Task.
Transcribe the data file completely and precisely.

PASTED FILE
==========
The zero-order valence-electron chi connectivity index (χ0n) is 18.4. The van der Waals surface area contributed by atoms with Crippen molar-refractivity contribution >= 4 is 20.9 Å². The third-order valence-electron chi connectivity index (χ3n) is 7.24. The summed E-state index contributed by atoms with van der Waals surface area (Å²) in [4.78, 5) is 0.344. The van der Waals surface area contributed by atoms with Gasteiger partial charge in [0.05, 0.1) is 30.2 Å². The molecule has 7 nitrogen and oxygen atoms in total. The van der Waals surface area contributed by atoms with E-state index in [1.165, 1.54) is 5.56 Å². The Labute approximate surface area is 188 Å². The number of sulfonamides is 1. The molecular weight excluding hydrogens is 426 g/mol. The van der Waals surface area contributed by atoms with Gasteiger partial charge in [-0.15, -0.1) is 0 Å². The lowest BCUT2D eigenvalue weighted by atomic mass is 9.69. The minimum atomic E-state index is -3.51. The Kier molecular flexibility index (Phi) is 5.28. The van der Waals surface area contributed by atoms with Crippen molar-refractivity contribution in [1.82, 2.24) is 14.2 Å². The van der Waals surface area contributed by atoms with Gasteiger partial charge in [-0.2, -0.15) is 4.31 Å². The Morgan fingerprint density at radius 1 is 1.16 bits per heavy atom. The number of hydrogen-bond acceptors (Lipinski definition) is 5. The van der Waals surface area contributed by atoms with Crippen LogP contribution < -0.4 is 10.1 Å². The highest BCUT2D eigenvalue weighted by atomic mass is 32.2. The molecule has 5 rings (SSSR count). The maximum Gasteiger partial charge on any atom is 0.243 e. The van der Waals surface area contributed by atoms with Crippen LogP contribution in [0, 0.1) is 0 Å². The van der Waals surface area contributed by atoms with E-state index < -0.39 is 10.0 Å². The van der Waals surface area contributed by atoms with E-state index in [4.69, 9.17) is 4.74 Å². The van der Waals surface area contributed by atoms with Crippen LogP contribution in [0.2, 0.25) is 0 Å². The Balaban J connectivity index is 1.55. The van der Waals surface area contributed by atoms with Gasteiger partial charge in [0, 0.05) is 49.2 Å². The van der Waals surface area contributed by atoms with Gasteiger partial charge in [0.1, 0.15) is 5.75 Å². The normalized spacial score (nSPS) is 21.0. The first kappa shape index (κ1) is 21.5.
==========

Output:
The zero-order valence-electron chi connectivity index (χ0n) is 18.4. The van der Waals surface area contributed by atoms with Crippen molar-refractivity contribution >= 4 is 20.9 Å². The third-order valence-electron chi connectivity index (χ3n) is 7.24. The summed E-state index contributed by atoms with van der Waals surface area (Å²) in [4.78, 5) is 0.344. The van der Waals surface area contributed by atoms with Gasteiger partial charge in [0.05, 0.1) is 30.2 Å². The molecule has 7 nitrogen and oxygen atoms in total. The van der Waals surface area contributed by atoms with E-state index in [1.165, 1.54) is 5.56 Å². The Labute approximate surface area is 188 Å². The number of sulfonamides is 1. The molecular weight excluding hydrogens is 426 g/mol. The van der Waals surface area contributed by atoms with Gasteiger partial charge in [-0.15, -0.1) is 0 Å². The lowest BCUT2D eigenvalue weighted by atomic mass is 9.69. The minimum atomic E-state index is -3.51. The Kier molecular flexibility index (Phi) is 5.28. The van der Waals surface area contributed by atoms with Crippen molar-refractivity contribution in [1.82, 2.24) is 14.2 Å². The van der Waals surface area contributed by atoms with Gasteiger partial charge in [-0.2, -0.15) is 4.31 Å². The Morgan fingerprint density at radius 1 is 1.16 bits per heavy atom. The number of hydrogen-bond acceptors (Lipinski definition) is 5. The van der Waals surface area contributed by atoms with Crippen LogP contribution < -0.4 is 10.1 Å². The highest BCUT2D eigenvalue weighted by atomic mass is 32.2. The molecule has 5 rings (SSSR count). The maximum Gasteiger partial charge on any atom is 0.243 e. The van der Waals surface area contributed by atoms with Crippen LogP contribution in [0, 0.1) is 0 Å². The van der Waals surface area contributed by atoms with E-state index < -0.39 is 10.0 Å². The van der Waals surface area contributed by atoms with E-state index in [4.69, 9.17) is 4.74 Å². The van der Waals surface area contributed by atoms with Crippen LogP contribution in [0.2, 0.25) is 0 Å². The Balaban J connectivity index is 1.55. The van der Waals surface area contributed by atoms with Gasteiger partial charge in [0, 0.05) is 49.2 Å². The van der Waals surface area contributed by atoms with Gasteiger partial charge in [0.1, 0.15) is 5.75 Å². The normalized spacial score (nSPS) is 21.0. The first kappa shape index (κ1) is 21.5.